March Madness: Jimmy Valvano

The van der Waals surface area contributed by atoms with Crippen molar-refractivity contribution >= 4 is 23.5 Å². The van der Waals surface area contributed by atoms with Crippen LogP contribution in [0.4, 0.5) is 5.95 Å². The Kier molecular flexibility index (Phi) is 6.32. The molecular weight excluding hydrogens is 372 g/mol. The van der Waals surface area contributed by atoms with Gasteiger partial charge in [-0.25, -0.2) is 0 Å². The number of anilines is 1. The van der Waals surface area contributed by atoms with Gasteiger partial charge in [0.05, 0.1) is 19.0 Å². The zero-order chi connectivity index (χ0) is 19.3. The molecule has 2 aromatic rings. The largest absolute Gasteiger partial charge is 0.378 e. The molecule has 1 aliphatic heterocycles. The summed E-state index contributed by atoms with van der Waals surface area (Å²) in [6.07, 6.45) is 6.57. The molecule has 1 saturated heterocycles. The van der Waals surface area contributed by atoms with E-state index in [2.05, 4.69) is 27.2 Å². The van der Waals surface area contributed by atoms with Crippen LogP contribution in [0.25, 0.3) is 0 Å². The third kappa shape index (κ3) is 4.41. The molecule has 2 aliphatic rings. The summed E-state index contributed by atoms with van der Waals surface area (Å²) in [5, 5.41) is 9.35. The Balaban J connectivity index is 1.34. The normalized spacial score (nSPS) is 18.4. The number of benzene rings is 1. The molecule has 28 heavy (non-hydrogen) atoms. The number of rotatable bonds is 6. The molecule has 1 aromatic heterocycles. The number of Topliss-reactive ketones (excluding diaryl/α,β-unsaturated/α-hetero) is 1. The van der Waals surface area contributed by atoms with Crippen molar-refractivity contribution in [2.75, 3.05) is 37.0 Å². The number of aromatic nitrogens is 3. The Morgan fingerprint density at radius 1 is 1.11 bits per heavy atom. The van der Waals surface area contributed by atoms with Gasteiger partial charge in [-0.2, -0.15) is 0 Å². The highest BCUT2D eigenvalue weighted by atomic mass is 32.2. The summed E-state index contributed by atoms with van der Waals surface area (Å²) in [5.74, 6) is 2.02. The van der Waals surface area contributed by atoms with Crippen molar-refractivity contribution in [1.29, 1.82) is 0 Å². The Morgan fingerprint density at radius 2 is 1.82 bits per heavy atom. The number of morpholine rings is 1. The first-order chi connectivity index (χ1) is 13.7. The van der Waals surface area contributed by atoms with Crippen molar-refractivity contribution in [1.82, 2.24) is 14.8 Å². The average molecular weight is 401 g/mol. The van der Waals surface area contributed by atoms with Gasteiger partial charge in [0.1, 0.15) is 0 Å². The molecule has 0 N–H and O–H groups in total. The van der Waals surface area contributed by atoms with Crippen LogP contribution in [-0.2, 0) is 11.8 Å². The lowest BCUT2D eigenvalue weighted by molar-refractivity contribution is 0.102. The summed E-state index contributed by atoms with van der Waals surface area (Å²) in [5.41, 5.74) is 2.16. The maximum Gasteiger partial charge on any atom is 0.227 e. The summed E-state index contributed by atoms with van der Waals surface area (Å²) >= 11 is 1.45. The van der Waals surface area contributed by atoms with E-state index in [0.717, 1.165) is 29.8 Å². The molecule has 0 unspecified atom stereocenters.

My extended family on my father's side has conducted an NCAA bracket-pool for as long as I can remember: I haven't won since 1997, and this likely won't be my come-back year (curses, Michigan State!) When I was accepted into the MFA program at Indiana University in Bloomington, my dad bought me season tickets to see the Hoosiers play. I was in basketball country. On more than one occasion, I was an arm's reach away from Larry Bird. Of the sports we watch, college basketball has always seemed like the least corrupt. Maybe that's naive; certainly the sport isn't clean, but it seems like there's a lot of raw talent on the court. With final scores that sometimes don't breach the 50-point mark, the players still seem like kids. When I think of clinging to the wholesomeness of a sport, I think of Jimmy Valvano. He died of bone cancer 23 years ago; he was 47. Eight weeks before he died, he gave his epic ESPY award speech. Most notably, he was the coach at North Carolina State from 1980-1990, but in his speech he talks about his first job, at Rutgers University. This speech is such a tear-jerker, because Jimmy embodies everything that a person can be, and also everything a person can fear. He encourages his audience to constantly think about where they started, where they are, and where they're going. He says that every day, we should strive to laugh, to think, and to have our emotions moved to tears. "That's a full day: that's a heck of a day." By the end, Valvano can barely walk off the stage, but he's grinning and full of hope. Anything can happen in March Madness; anything can happen in life--the only thing a person can do, is have hope.